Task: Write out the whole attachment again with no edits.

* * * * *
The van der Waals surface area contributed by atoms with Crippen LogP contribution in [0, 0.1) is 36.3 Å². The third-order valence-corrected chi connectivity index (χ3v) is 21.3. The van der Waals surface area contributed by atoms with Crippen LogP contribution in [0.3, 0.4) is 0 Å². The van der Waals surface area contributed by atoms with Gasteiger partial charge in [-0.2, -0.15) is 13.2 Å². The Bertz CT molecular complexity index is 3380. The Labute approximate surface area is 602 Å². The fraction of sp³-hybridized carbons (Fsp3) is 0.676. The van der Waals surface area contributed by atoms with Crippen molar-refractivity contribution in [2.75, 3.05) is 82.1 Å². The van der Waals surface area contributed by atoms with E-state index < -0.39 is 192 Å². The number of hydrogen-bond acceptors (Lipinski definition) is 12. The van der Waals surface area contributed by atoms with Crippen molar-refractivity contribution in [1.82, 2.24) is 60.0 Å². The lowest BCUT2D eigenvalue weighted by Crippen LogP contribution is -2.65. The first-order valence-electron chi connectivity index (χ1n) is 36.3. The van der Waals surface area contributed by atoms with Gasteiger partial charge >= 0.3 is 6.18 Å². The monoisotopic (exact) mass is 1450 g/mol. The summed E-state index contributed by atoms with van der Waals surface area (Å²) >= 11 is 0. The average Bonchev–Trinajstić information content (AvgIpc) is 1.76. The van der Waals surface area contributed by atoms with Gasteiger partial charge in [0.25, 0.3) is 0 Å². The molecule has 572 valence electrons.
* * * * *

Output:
The van der Waals surface area contributed by atoms with Crippen LogP contribution in [0, 0.1) is 36.3 Å². The third-order valence-corrected chi connectivity index (χ3v) is 21.3. The van der Waals surface area contributed by atoms with Crippen LogP contribution in [0.3, 0.4) is 0 Å². The van der Waals surface area contributed by atoms with Gasteiger partial charge in [-0.2, -0.15) is 13.2 Å². The Bertz CT molecular complexity index is 3380. The Labute approximate surface area is 602 Å². The fraction of sp³-hybridized carbons (Fsp3) is 0.676. The van der Waals surface area contributed by atoms with Crippen molar-refractivity contribution in [2.75, 3.05) is 82.1 Å². The van der Waals surface area contributed by atoms with E-state index < -0.39 is 192 Å². The number of hydrogen-bond acceptors (Lipinski definition) is 12. The van der Waals surface area contributed by atoms with Crippen molar-refractivity contribution in [1.82, 2.24) is 60.0 Å². The lowest BCUT2D eigenvalue weighted by Crippen LogP contribution is -2.65. The first-order valence-electron chi connectivity index (χ1n) is 36.3. The van der Waals surface area contributed by atoms with Gasteiger partial charge >= 0.3 is 6.18 Å². The monoisotopic (exact) mass is 1450 g/mol. The summed E-state index contributed by atoms with van der Waals surface area (Å²) >= 11 is 0. The average Bonchev–Trinajstić information content (AvgIpc) is 1.76. The van der Waals surface area contributed by atoms with Gasteiger partial charge in [0.25, 0.3) is 0 Å². The molecule has 572 valence electrons.